This day belonged to the Patriots’ defense, which hammered the Rams’ receivers and made life tough for Warner all day.
Warner played well in the final quarter as the Rams rallied from down 17-3, scoring two touchdowns in the final 9:31 to tie up the game.
On the day, Warner went 28-for-44 for 365 yards with a touchdown and two picks. Brady was efficient, going 16-for-27 for 145 yards and a touchdown.
Brady’s pinpoint passing on the final drive was the reason the Pats pulled out the win, as he drove the ball to the Rams 30 to allow Adam Vinatieri’s 48-yard field goal on the final play to seal the win.
4. Super Bowl XXXII – John Elway vs Brett Favre
The NFC had dominated the Super Bowl throughout most of the 1980s and 90s, and finally on this day John Elway got the monkey off of his and the AFC’s back with an exciting 31-24 win over the Green Bay Packers.
Brett Favre was at the top of his game, but the Broncos defense was up for the task against the Hall of Famer.
The Packers QB went 25-for-42 for 256 yards with three touchdowns and a pick in the seven-point Packer loss.
Elway went just 12-for-22 for 123 yards with a pick, but his main job on this day was giving the ball to running back Terrell Davis who ran for 157 yards and three scores.
The play of the game that everyone recalls is the famous Elway ‘helicopter’ run that resulted in a first down deep in Green Bay territory.
The following year, Elway went out the perfect way, on a platform holding up another Lombardi after winning the game’s MVP against the overmatched Atlanta Falcons.
3. Super Bowl XXVII & XXVIII – Jim Kelly vs Troy Aikman
The Dallas Cowboys were in the midst of a dynasty of their own in the early 90s, and they had the Buffalo Bills’ number in two straight Super Bowls in 1992 and 1993.
Aikman took home the MVP of the first Dallas win, as they crushed Buffalo 52-17 in a game remembered for the Bills’ nine turnovers.
The Cowboys QB went 22-for-30 for 273 yards with four touchdowns, no picks and a QB rating of 140.7.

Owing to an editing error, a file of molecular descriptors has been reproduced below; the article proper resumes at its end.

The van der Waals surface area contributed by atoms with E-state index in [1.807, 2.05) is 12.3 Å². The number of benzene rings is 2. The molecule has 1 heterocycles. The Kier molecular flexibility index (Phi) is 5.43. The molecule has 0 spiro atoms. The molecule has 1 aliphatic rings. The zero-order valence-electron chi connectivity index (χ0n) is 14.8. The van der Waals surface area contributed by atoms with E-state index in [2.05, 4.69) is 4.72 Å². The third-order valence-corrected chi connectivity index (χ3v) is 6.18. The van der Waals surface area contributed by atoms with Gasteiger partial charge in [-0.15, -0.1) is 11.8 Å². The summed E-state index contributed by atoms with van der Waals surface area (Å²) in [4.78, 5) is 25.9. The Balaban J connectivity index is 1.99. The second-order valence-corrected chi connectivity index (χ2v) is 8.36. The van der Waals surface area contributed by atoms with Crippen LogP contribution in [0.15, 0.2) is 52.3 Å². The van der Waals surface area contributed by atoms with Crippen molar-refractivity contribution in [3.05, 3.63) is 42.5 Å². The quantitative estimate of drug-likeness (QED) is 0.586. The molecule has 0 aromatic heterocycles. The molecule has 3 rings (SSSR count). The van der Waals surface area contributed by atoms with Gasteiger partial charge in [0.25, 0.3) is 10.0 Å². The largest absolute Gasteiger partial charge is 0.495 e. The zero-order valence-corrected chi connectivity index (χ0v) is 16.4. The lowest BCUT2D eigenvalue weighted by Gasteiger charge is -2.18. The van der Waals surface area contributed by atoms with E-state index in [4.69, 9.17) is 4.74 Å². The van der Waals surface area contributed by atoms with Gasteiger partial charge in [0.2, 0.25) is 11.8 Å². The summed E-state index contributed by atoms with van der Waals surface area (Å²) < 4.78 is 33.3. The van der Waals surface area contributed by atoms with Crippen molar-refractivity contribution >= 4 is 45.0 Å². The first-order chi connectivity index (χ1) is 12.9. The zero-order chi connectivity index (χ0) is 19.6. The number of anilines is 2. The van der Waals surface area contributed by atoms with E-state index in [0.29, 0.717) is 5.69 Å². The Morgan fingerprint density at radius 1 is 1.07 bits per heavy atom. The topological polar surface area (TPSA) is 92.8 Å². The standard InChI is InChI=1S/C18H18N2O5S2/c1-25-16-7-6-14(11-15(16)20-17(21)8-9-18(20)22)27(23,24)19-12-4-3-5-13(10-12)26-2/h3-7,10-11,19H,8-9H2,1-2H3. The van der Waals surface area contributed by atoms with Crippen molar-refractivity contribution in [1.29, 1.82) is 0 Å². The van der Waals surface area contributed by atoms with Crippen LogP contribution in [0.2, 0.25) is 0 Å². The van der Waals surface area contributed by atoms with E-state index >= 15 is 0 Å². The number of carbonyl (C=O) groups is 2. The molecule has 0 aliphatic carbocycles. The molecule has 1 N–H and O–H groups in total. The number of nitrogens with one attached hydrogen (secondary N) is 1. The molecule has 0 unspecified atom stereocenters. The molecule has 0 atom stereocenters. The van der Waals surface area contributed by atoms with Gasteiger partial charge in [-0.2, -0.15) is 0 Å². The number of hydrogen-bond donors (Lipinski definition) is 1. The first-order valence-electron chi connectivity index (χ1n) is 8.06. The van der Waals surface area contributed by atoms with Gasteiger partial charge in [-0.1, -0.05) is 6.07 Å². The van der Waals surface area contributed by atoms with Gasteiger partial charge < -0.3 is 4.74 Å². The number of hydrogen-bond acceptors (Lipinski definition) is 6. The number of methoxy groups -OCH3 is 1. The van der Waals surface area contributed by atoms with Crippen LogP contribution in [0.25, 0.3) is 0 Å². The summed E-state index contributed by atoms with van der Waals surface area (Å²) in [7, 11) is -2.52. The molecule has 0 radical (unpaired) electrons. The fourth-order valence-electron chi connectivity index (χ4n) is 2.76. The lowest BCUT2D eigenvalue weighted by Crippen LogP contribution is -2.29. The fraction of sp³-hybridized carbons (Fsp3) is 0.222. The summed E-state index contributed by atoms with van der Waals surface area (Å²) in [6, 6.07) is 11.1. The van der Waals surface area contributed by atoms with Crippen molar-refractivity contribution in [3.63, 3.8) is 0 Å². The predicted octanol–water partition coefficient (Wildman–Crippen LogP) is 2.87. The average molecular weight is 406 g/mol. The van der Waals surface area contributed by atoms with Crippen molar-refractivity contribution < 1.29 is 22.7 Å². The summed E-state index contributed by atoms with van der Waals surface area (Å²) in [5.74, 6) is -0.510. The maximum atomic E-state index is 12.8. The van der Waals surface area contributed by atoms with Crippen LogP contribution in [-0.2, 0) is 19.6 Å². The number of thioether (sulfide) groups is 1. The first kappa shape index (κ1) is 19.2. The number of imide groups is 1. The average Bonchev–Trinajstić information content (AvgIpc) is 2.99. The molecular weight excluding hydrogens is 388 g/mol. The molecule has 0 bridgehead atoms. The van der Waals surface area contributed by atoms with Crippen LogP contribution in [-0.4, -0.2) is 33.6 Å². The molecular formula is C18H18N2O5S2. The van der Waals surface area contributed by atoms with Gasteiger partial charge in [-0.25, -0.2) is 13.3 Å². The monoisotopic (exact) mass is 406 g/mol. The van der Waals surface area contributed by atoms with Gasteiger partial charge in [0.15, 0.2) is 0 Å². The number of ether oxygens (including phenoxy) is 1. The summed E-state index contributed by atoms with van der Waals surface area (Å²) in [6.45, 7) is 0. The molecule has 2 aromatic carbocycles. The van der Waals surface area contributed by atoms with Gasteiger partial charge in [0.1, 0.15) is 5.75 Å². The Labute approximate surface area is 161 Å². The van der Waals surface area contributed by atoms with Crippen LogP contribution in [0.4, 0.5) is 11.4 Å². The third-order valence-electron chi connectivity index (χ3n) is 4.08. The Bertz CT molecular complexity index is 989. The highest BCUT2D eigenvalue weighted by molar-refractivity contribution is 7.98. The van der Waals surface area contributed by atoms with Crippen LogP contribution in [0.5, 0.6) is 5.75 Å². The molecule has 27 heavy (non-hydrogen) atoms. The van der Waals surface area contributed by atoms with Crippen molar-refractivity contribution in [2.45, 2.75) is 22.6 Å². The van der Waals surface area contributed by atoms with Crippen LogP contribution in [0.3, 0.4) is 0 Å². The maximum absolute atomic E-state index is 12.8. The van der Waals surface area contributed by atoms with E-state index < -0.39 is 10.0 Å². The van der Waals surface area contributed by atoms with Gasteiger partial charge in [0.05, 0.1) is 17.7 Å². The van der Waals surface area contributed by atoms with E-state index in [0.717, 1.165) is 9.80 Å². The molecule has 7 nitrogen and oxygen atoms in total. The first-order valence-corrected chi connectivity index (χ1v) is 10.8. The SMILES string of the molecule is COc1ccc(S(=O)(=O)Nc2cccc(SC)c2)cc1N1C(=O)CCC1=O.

Kelly was knocked out early after attempting just seven passes. Before he left, he threw for just 82 yards and two interceptions.
The next year, Buffalo looked a lot more poised as they held Dallas to just six first half points, leading the game 13-6 at half.
Then the bottom dropped out, as just 45 seconds into the third quarter Thurman Thomas fumbled, James Washington took it 46 yards to tie the game at 13.
Aikman played well enough, going 19-for-27 for 207 yards with a pick. Kelly was 31-for-50 for 260 yards with an interception.
Emmitt Smith who ran for 132 yards and two scores was the MVP of the second Dallas victory.
2. Super Bowl XIX – Dan Marino vs Joe Montana
All the talk entering Super Bowl XIX was about Dolphins strong-arming QB Dan Marino, who had thrown for over 5000 yards and 48 scores in leading Miami to a 14-2 mark.
Joe Montana didn’t say much in the week leading to the game, but let his play on the field speak for itself as the 49ers dominated the Dolphins 38-16.
Montana, who was the game’s MVP, was sensational, using play action and quick passes to keep the Dolphins defense on their toes.
In the end, Montana went 24-for-35 for 331 yards and three scores, while his counterpart in Marino was held to 29-for-50 passing for 318 yards with a touchdown and a pair of interceptions.
San Francisco’s defense combined with Montana broke the game open in the second quarter, as they outscored Miami 21-6 to take a 28-16 lead at halftime.
The Niners scored 10 more third quarter points to put the game away. Oddly enough, Montana and Marino did a Diet Pepsi commercial together that aired after the game.
1. Super Bowl X & XIII – Terry Bradshaw vs Roger Staubach
It’s hard to overlook this amazing pair of matchups between two Hall of Famers Bradshaw and Staubach, who played in a pair of Super Bowls in 1975 and 1978.
These were two tremendous Super Bowls that could have gone either way, but in the end, Bradshaw was just a little bit better in each, holding off Staubach and Dallas.
The first game was a 21-17 slugfest in Miami in which Lynn Swann made three amazing plays on passes from Bradshaw, earning the game’s MVP.
Bradshaw went just 9-for-19 for 202 yards and two scores in the first game, while Staubach threw for 204 yards but was intercepted three times by the Steel Curtain defense.
Game Two a few years later was an even better game, as the Steelers built what looked to be a insurmountable 35-17 lead with 6:51 left, but it was Staubach who put on his comeback cape and nearly pulled out a win.
He threw a touchdown with 2:27 left in the game. After the Cowboys got an onside kick, they scored again with :22 seconds left to make it 35-31.
Rocky Bleier recovered the second onside kick, sealing the win for the Steelers.
Bradshaw played excellent in this game filled with Hall of Famers, throwing for 318 yards with four touchdowns and a pick.
Staubach threw for 228 yards, three scores and an interception. The MVP went to Bradshaw, who would go on to win another MVP the next year as the Steelers defeated the Los Angeles Rams 31-19 to end their dynasty.